Last update: 24-Jul-2014 11:37 am
Thursday, July 24, 2014
Trinidad & Tobago Guardian Online
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New study: Thawing permafrost to add to global warming
Doha, Qatar—Massive stores of carbon trapped beneath the northern hemisphere’s frozen expanses known as permafrost, risk being unleashed and adding significantly to global warming if thawing accelerates, a new UN Environment Programme report warned.
The report, “Policy Implications of Warming Permafrost” released on the sidelines of the UN Climate Change Conference taking place in the Gulf Arab country, said permafrost which covers almost a quarter of the northern hemisphere contains 1,700 gigatonnes of carbon, twice what’s currently in the atmosphere.
“Permafrost is one of the keys to the planet’s future because it contains large stores of frozen organic matter that, if thawed and released into the atmosphere, would amplify current global warming and propel us to a warmer world,” said UN Under-Secretary General and UNEP Executive Director Achim Steiner.
“Its potential impact on the climate, ecosystems and infrastructure has been neglected for too long,” he added. “This report seeks to communicate to climate-treaty negotiators, policy makers and the general public the implications of continuing to ignore the challenges of warming permafrost.”
The report seeks to highlight the potential hazards of carbon dioxide and methane emissions from warming permafrost, which have not thus far been included in climate-prediction modelling. Warming permafrost could emit 43 to 135 gigatonnes of carbon dioxide equivalent by 2100 and 246 to 415 gigatonnes by 2200. Emissions could start within the next few decades and continue for several centuries.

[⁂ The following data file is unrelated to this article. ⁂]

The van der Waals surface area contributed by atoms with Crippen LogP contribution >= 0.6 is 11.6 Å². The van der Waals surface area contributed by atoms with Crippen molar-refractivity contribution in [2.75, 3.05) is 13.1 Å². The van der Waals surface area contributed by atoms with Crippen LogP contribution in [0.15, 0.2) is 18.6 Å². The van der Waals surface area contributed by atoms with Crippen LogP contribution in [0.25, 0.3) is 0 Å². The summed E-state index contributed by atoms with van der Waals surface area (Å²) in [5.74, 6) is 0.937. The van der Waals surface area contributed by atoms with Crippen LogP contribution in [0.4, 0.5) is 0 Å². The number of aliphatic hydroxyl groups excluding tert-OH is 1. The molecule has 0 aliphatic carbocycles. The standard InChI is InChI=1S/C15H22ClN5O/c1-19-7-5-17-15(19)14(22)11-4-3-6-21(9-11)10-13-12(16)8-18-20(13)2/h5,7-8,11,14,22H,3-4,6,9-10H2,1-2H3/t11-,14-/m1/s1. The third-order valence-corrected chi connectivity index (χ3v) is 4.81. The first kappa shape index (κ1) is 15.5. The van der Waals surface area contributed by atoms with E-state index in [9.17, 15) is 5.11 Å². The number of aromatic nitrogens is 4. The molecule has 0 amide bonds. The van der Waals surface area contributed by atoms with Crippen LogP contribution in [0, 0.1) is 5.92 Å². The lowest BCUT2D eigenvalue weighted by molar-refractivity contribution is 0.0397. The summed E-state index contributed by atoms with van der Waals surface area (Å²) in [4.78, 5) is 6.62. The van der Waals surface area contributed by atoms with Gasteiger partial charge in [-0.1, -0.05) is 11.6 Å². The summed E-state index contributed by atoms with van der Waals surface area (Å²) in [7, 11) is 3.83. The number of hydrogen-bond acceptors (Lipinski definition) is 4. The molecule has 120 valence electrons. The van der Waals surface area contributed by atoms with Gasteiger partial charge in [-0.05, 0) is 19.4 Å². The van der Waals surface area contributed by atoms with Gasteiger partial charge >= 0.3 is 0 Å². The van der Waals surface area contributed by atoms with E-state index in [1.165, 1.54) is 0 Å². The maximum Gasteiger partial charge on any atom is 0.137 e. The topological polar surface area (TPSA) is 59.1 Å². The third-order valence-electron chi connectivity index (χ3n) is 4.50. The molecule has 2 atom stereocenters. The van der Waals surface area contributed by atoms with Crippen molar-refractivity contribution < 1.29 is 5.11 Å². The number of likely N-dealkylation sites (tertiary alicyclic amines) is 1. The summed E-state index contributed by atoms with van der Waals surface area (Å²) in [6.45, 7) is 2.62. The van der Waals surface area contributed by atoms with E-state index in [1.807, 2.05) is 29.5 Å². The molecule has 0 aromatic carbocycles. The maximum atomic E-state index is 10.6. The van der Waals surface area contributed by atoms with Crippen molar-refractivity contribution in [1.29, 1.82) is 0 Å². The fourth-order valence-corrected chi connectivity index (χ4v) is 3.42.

Permafrost emissions could ultimately account for up to 39 per cent of total emissions, and the report’s lead author warned that this must be factored in to the treaty to address global climate change expected to replace the Kyoto Protocol.
“The release of carbon dioxide and methane from warming permafrost is irreversible. Once the organic matter thaws and decays away, there is no way to put it back into the permafrost,” said lead author Kevin Schaefer, from the University of Colorado’s National Snow and Ice Data Center.
“Anthropogenic emissions’ targets in the climate change treaty need to account for these emissions or we risk overshooting the 2°C maximum warming target,” he added.
According to the report, most of the current permafrost formed during or since the last ice age and extends to depths of more than 700 metres in parts of northern Siberia and Canada. Permafrost consists of an active layer of up to two metres in thickness, which thaws each summer and refreezes each winter, and the permanently frozen soil beneath.
Should the active layer increase in thickness due to warming, huge quantities of organic matter stored in the frozen soil would begin to thaw and decay, releasing large amounts of CO₂ and methane into the atmosphere.
Once this process begins, it will operate in a feedback loop known as the permafrost carbon feedback, which has the effect of increasing surface temperatures and thus accelerating the further warming of permafrost—a process that would be irreversible on human timescales.
Arctic and alpine air temperatures are expected to increase at roughly twice the global rate, and climate projections indicate substantial loss of permafrost by 2100. A global temperature increase of 3°C means a 6°C increase in the Arctic, resulting in an irreversible loss of anywhere between 30 to 85 per cent of near-surface permafrost.